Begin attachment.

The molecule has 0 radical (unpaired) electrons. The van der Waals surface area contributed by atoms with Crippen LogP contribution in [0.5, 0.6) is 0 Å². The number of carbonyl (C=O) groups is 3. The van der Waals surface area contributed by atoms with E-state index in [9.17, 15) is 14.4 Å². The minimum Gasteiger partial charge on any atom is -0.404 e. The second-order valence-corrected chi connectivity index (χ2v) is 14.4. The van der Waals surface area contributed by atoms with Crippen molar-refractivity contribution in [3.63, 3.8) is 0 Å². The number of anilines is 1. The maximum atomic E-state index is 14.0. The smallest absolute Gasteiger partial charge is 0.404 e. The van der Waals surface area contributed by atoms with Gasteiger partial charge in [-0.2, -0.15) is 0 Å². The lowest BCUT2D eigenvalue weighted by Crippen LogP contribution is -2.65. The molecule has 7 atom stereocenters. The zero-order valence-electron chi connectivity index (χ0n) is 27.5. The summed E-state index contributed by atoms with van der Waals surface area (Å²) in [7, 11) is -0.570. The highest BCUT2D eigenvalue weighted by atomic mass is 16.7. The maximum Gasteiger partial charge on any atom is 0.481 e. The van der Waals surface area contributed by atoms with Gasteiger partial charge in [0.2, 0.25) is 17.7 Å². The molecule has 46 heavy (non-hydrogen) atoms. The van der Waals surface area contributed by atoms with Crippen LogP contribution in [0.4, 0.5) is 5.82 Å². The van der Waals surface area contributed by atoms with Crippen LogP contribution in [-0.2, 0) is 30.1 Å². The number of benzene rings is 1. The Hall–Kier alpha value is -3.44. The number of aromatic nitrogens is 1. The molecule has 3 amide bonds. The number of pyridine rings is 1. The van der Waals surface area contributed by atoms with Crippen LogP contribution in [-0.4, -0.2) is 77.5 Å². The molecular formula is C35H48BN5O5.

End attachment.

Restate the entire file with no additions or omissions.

The molecule has 0 radical (unpaired) electrons. The van der Waals surface area contributed by atoms with Crippen LogP contribution in [0.5, 0.6) is 0 Å². The number of carbonyl (C=O) groups is 3. The van der Waals surface area contributed by atoms with E-state index in [9.17, 15) is 14.4 Å². The minimum Gasteiger partial charge on any atom is -0.404 e. The second-order valence-corrected chi connectivity index (χ2v) is 14.4. The van der Waals surface area contributed by atoms with Crippen molar-refractivity contribution in [3.63, 3.8) is 0 Å². The number of anilines is 1. The maximum atomic E-state index is 14.0. The smallest absolute Gasteiger partial charge is 0.404 e. The van der Waals surface area contributed by atoms with Gasteiger partial charge in [-0.2, -0.15) is 0 Å². The lowest BCUT2D eigenvalue weighted by Crippen LogP contribution is -2.65. The molecule has 7 atom stereocenters. The zero-order valence-electron chi connectivity index (χ0n) is 27.5. The summed E-state index contributed by atoms with van der Waals surface area (Å²) in [7, 11) is -0.570. The highest BCUT2D eigenvalue weighted by atomic mass is 16.7. The maximum Gasteiger partial charge on any atom is 0.481 e. The van der Waals surface area contributed by atoms with Gasteiger partial charge in [0.2, 0.25) is 17.7 Å². The molecule has 46 heavy (non-hydrogen) atoms. The van der Waals surface area contributed by atoms with Crippen LogP contribution in [0.4, 0.5) is 5.82 Å². The van der Waals surface area contributed by atoms with Crippen LogP contribution in [-0.2, 0) is 30.1 Å². The number of benzene rings is 1. The Hall–Kier alpha value is -3.44. The number of aromatic nitrogens is 1. The molecule has 3 amide bonds. The number of pyridine rings is 1. The van der Waals surface area contributed by atoms with Crippen LogP contribution in [-0.4, -0.2) is 77.5 Å². The molecular formula is C35H48BN5O5.